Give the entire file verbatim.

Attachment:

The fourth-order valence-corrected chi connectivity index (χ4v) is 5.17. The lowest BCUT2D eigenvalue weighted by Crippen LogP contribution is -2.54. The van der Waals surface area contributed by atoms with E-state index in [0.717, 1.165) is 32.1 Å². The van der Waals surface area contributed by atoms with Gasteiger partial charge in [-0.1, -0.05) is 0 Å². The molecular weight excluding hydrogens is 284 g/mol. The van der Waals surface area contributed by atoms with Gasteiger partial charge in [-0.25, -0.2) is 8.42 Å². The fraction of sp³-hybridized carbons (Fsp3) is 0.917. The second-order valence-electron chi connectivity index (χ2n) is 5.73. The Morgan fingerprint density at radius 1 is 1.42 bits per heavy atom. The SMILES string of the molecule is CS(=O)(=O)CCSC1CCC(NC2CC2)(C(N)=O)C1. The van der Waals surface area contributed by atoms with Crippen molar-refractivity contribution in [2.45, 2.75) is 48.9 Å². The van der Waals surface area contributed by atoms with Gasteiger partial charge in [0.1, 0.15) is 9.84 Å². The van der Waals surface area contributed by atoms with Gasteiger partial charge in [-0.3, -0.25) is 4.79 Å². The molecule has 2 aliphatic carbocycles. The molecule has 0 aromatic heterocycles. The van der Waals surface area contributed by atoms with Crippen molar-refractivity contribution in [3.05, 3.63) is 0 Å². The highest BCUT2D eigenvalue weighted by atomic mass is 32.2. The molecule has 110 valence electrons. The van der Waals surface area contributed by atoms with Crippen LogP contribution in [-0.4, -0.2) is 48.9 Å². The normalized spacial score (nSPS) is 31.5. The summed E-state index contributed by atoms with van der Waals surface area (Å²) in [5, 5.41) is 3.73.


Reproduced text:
The fourth-order valence-corrected chi connectivity index (χ4v) is 5.17. The lowest BCUT2D eigenvalue weighted by Crippen LogP contribution is -2.54. The van der Waals surface area contributed by atoms with E-state index in [0.717, 1.165) is 32.1 Å². The van der Waals surface area contributed by atoms with Gasteiger partial charge in [-0.1, -0.05) is 0 Å². The molecular weight excluding hydrogens is 284 g/mol. The van der Waals surface area contributed by atoms with Gasteiger partial charge in [-0.25, -0.2) is 8.42 Å². The fraction of sp³-hybridized carbons (Fsp3) is 0.917. The second-order valence-electron chi connectivity index (χ2n) is 5.73. The Morgan fingerprint density at radius 1 is 1.42 bits per heavy atom. The SMILES string of the molecule is CS(=O)(=O)CCSC1CCC(NC2CC2)(C(N)=O)C1. The van der Waals surface area contributed by atoms with Crippen molar-refractivity contribution in [2.45, 2.75) is 48.9 Å². The van der Waals surface area contributed by atoms with Gasteiger partial charge in [0.1, 0.15) is 9.84 Å². The van der Waals surface area contributed by atoms with Gasteiger partial charge in [-0.3, -0.25) is 4.79 Å². The molecule has 2 aliphatic carbocycles. The molecule has 0 aromatic heterocycles. The van der Waals surface area contributed by atoms with Crippen molar-refractivity contribution in [3.05, 3.63) is 0 Å². The highest BCUT2D eigenvalue weighted by atomic mass is 32.2. The molecule has 110 valence electrons. The van der Waals surface area contributed by atoms with Crippen LogP contribution in [-0.4, -0.2) is 48.9 Å². The normalized spacial score (nSPS) is 31.5. The summed E-state index contributed by atoms with van der Waals surface area (Å²) in [5, 5.41) is 3.73.